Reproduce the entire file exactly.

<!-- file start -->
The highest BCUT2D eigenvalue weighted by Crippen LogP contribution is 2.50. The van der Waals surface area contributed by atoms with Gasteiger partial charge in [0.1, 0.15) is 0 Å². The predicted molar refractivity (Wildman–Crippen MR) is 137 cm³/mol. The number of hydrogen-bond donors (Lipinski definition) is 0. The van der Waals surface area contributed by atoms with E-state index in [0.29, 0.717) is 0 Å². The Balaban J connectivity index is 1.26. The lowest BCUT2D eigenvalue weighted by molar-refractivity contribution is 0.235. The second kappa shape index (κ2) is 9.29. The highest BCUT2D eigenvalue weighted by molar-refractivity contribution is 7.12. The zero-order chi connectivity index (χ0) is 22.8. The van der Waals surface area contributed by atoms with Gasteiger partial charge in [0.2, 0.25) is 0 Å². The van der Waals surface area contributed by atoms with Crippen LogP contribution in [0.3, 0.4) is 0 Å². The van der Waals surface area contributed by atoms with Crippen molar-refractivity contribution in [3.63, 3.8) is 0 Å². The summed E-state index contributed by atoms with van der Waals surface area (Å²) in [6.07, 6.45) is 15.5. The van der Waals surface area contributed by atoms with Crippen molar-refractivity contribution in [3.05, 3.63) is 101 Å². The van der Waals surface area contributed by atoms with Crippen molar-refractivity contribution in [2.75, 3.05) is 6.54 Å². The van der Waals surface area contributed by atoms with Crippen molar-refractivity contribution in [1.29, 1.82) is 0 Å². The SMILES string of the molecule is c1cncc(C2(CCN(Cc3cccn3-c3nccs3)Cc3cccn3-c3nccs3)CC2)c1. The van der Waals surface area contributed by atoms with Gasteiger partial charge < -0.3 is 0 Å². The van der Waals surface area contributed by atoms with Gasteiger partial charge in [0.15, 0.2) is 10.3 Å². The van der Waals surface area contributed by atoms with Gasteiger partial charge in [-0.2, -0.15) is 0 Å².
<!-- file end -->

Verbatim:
The highest BCUT2D eigenvalue weighted by Crippen LogP contribution is 2.50. The van der Waals surface area contributed by atoms with Gasteiger partial charge in [0.1, 0.15) is 0 Å². The predicted molar refractivity (Wildman–Crippen MR) is 137 cm³/mol. The number of hydrogen-bond donors (Lipinski definition) is 0. The van der Waals surface area contributed by atoms with E-state index in [0.29, 0.717) is 0 Å². The Balaban J connectivity index is 1.26. The lowest BCUT2D eigenvalue weighted by molar-refractivity contribution is 0.235. The second kappa shape index (κ2) is 9.29. The highest BCUT2D eigenvalue weighted by molar-refractivity contribution is 7.12. The zero-order chi connectivity index (χ0) is 22.8. The van der Waals surface area contributed by atoms with Gasteiger partial charge in [0.2, 0.25) is 0 Å². The van der Waals surface area contributed by atoms with Crippen LogP contribution in [0.3, 0.4) is 0 Å². The van der Waals surface area contributed by atoms with Crippen molar-refractivity contribution in [3.63, 3.8) is 0 Å². The summed E-state index contributed by atoms with van der Waals surface area (Å²) in [6.07, 6.45) is 15.5. The van der Waals surface area contributed by atoms with Crippen molar-refractivity contribution in [3.05, 3.63) is 101 Å². The van der Waals surface area contributed by atoms with Crippen molar-refractivity contribution in [2.75, 3.05) is 6.54 Å². The van der Waals surface area contributed by atoms with Crippen molar-refractivity contribution in [1.29, 1.82) is 0 Å². The SMILES string of the molecule is c1cncc(C2(CCN(Cc3cccn3-c3nccs3)Cc3cccn3-c3nccs3)CC2)c1. The van der Waals surface area contributed by atoms with Gasteiger partial charge < -0.3 is 0 Å². The van der Waals surface area contributed by atoms with Gasteiger partial charge in [0.15, 0.2) is 10.3 Å². The van der Waals surface area contributed by atoms with Gasteiger partial charge in [-0.2, -0.15) is 0 Å².